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Democratic Senate Candidate Doug Jones Holds Election Night Watch Party In Birmingham

In the South, some blue cracks emerge in the GOP's red wall

12/13/17 10:51AM

It was three years ago last week that the New York Times published a chart that was hard to forget. In the first half of the 20th century, Democratic control over governors' mansions, senators' seats, and state legislative bodies in the South was literally 100%. Then, as the Times' piece showed, after the civil-rights era transformed politics in the region, Democratic power in the South slipped.

By this point in 2014, the percentage of governors' mansions, senators' seats, and state legislative bodies held by Democrats in the South -- excluding Florida and Virginia -- was literally 0%.

This came to mind this morning reading the Washington Post's piece from Aaron Blake about Sen.-elect Doug Jones's (D) victory in Alabama yesterday -- which offered at least some evidence that his party has a "pulse in the Deep South."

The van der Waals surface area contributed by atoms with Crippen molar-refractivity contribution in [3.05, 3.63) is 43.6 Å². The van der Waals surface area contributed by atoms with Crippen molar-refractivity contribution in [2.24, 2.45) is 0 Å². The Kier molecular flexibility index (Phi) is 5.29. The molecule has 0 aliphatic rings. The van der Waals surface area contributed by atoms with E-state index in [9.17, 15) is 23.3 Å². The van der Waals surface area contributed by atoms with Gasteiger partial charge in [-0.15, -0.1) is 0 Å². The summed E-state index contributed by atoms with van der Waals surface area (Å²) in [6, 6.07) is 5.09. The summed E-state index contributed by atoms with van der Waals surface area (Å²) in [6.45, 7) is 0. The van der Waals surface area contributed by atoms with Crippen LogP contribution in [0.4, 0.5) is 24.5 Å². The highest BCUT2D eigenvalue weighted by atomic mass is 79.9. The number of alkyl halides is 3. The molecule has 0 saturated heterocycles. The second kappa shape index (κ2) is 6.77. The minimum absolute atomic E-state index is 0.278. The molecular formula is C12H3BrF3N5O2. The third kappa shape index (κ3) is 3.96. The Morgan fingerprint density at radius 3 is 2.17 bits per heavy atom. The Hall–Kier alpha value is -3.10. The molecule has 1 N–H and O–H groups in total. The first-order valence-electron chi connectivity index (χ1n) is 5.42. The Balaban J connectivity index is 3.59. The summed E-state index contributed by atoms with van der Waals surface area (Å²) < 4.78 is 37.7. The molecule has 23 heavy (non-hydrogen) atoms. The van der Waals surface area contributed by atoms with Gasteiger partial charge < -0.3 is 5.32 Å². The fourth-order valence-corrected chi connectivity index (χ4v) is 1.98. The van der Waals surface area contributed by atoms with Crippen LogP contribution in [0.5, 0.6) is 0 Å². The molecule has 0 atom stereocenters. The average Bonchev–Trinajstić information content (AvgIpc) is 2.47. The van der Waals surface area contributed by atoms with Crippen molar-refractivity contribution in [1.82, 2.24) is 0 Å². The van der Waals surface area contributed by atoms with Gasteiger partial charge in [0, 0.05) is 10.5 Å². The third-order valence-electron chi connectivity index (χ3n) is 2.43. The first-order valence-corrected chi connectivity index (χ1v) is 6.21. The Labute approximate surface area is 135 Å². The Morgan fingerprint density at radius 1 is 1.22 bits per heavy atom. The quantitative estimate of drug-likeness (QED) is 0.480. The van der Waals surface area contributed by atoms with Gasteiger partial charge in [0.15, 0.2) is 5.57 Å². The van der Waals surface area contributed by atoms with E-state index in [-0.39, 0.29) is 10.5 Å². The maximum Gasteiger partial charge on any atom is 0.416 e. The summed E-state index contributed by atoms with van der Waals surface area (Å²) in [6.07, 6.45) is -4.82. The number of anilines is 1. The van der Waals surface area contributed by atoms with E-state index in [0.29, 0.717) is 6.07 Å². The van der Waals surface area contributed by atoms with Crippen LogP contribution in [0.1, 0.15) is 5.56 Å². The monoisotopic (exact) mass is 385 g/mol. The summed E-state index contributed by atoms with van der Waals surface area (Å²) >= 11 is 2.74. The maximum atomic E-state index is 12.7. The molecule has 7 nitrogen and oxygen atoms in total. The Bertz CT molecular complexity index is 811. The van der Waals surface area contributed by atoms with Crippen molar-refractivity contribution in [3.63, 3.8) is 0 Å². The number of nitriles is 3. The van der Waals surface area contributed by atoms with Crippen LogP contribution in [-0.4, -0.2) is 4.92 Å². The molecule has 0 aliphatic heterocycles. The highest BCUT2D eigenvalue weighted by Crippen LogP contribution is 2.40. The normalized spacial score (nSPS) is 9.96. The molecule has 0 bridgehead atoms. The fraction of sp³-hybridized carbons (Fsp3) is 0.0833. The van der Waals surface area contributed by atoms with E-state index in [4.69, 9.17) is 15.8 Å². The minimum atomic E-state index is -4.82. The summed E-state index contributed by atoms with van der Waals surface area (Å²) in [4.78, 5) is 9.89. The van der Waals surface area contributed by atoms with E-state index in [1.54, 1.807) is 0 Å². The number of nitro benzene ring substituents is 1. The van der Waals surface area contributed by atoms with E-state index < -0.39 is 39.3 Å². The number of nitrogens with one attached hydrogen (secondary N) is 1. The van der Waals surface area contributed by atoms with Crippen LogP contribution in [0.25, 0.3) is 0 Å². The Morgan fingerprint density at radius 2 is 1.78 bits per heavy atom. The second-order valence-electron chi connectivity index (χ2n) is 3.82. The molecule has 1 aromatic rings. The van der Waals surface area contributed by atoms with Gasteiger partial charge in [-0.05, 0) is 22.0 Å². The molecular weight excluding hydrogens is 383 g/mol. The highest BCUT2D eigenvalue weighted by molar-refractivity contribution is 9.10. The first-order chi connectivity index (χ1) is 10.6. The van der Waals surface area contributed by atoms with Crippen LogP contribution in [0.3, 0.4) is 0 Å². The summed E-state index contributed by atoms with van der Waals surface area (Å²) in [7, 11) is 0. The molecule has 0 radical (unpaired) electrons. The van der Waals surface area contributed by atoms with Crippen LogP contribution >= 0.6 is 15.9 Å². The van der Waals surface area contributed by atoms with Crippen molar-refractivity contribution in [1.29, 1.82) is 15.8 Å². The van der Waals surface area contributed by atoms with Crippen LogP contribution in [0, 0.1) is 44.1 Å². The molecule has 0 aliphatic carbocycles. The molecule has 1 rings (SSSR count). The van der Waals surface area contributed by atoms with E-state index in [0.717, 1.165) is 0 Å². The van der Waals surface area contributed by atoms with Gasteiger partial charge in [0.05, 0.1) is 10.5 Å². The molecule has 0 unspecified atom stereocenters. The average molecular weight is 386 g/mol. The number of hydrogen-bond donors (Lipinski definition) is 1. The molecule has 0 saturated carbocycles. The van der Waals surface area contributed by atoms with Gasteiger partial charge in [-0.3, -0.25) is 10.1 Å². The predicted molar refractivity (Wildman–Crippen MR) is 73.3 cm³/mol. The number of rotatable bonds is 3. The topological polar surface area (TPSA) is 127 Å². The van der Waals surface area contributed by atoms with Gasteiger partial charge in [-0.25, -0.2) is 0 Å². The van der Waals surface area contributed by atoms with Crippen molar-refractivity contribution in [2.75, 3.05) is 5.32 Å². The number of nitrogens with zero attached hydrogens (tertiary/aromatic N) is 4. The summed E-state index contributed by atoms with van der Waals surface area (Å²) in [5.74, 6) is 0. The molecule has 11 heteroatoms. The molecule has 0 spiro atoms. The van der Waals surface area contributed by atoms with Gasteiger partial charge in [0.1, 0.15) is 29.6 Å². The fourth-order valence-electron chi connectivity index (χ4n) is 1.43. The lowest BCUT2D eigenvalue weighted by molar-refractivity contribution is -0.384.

To be clear: This is a stunning result -- no matter what preceded it. Before Tuesday, a Democrat had not won a Senate seat in Alabama in nearly three decades. The party is practically extinct in the Deep South and has been for a few years now, with its gains there gradually fading during the Obama presidency. Racial polarization has made the region practically impenetrable for the blue team, which basically holds majority-black congressional districts and nothing else.

I wouldn't say this ushers in a Democratic revival, by any means -- absent the allegations against Moore, Jones very likely would have lost -- but the fact that Democrats could even capitalize on the right opportunity in a tough region has to warm the hearts of party officials and supporters.

Sure, this was just one race, and it'd be foolish to suggest Jones' win is evidence of a region in the midst of a dramatic transformation. It's not. The South is easily the Republican Party's strongest part of the country, and that won't change anytime soon.

But it's also true that the big red wall in the South now features some blue cracks.

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Senator-elect, U.S. Rep. Cory Gardner delivers his victory speech to supporters during a GOP election night gathering at the Hyatt Regency Denver Tech Center, in Denver, Colo. on Nov. 4, 2014. (Brennan Linsley/AP)

Republicans encourage Alabama's Doug Jones to vote with them